What else do I have?

D&T is a complicated deck and only becomes more difficult when you add an opponent into the mix, especially when the opponent is unknown. Some cards are obviously better than others; Mirran Crusader, for example, is obviously good against decks with Tarmogoyf and Abrupt Decay. He’s not so great if they happen to be running True-Name Nemesis or Lightning Bolt, however, so you need to weigh this option with the rest of your hand should he be in it. Do you have a Stoneforge Mystic to find Sword of Fire and Ice? Or a Mother of Runes to keep your quarterback from becoming toast?

rishadan-portwasteland

Do you have a Rishadan Port or a Wasteland? Generally speaking, these cards will find a use against any Legacy deck but, especially with Port, you need to decide how you will be using it and what role you’ll be playing. If you don’t have a Vial, for example, Ports become somewhat unappealing since you’ll be casting your cards.

This will be the most difficult part of mulliganing. Death and Taxes is all about planning your game; analyzing your resources, making judgments of what your opponent is trying to do and compensating to counter it. Generally speaking, however, these are some examples of good, okay and terrible hands:

Good

Thalia, Guardian of Thraben, Aether Vial, Plains, Rishadan Port, Swords to Plowshares, Stoneforge Mystic, Mother of Runes

Congrats on winning the lottery! This is a stellar opener; you lead with Vial and, if it sticks, use your Port on the next turn, bringing in Mom, then Thalia, then Mystic. You have Swords to Plowshares, too, in case something scary comes into play on their side.

Okay

Plains, Karakas, Wasteland, Stoneforge Mystic, Phyrexian Revoker, Flickerwisp, Swords to Plowshares

This is a bit less than what we want, but not bad. Unless you know for certain that you are facing off against a fast deck like Storm, I’d say to keep this. You have removal and a good lock in Revoker, plus Wasteland and Stoneforge to tighten the screws on your opponent.

Bad

Karakas, Karakas, Flickerwisp, Wasteland, Mirran Crusader, Umezawa’s Jitte, Aether Vial

Even with a Vial I think I’d redraw this hand. No basics, no guaranteed plays off of said Vial until turn four and a complete lack of interaction with anything fast. Ship ones like this away.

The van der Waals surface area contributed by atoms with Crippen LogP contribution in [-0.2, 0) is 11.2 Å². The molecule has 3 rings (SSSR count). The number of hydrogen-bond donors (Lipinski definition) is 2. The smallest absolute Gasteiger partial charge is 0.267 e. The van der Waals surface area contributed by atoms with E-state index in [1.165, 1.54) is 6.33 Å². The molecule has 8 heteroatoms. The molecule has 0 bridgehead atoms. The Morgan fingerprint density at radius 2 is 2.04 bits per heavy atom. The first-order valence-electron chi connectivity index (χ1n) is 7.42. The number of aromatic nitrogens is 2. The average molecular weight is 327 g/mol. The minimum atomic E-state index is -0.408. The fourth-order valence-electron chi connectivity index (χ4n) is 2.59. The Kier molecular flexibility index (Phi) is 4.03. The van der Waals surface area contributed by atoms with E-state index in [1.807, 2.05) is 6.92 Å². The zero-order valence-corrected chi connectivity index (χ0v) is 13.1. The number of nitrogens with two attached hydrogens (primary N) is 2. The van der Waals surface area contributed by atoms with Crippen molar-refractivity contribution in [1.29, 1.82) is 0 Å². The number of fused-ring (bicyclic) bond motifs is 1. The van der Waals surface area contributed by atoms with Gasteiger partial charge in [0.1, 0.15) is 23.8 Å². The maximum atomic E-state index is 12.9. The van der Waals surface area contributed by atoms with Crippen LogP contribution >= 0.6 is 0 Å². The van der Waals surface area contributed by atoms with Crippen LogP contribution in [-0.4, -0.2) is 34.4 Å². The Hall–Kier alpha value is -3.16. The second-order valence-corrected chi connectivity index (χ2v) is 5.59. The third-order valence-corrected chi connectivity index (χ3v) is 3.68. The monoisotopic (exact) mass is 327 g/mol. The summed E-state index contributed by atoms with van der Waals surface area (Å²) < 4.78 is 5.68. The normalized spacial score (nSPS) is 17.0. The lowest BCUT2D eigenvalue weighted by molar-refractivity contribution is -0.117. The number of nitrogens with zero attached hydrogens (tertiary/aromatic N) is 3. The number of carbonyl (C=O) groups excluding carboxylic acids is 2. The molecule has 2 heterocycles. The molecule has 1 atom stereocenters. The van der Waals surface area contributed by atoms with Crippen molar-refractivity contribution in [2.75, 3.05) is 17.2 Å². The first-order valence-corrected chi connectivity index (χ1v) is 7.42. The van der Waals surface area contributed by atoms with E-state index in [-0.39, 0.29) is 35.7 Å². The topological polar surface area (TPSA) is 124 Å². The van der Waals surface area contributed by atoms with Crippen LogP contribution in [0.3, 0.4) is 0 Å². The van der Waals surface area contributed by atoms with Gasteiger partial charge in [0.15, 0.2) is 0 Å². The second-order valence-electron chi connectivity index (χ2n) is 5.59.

Risky

Rishadan Port, Wasteland, Aether Vial, Mother of Runes, Thalia, Guardian of Thraben, Phyrexian Revoker

This is an example of a hand you may very well mulligan into. It has many good things: Aether Vial, Thalia and both Port and Wasteland. The lack of white sources—especially basics—makes it risky, however, as you rely on your Vial to cheat in your creatures (except Revoker) and whatever lands you may draw. Given that this is a mulligan, however, I am inclined to take the risk and play tight.

 

Execution in the Early Turns

Right from the very first turn, you should be thinking ahead. After you have a starting hand, you must be planning ahead: what cards play first, which you save for later, if you’ll be spending your game mostly turning off lands, if you’ll be committing to an aggressive strategy, et cetera.

Identifying your opponent from their early plays is crucial to playing this deck properly. The sooner you know what they are the sooner you’ll know what you should be deploying first, second and so on. While I cannot go into exhaustive detail of every possible matchup, I’ll cover some of the big ones you are to expect in the current meta. For a more developed resource, I highly recommend reading the opening post on the Death and Taxes thread, over at MTG Salvation.

Here are some common first turns to expect and how you should react if you are on the draw; all examples assume a hand that includes a Plains, a Port, a Vial, a Thalia and a Swords to Plowshares.

verdant-catacombsunderground-sea-reviseddeathrite-shaman

Verdant Catacombs > Underground Sea > Deathrite Shaman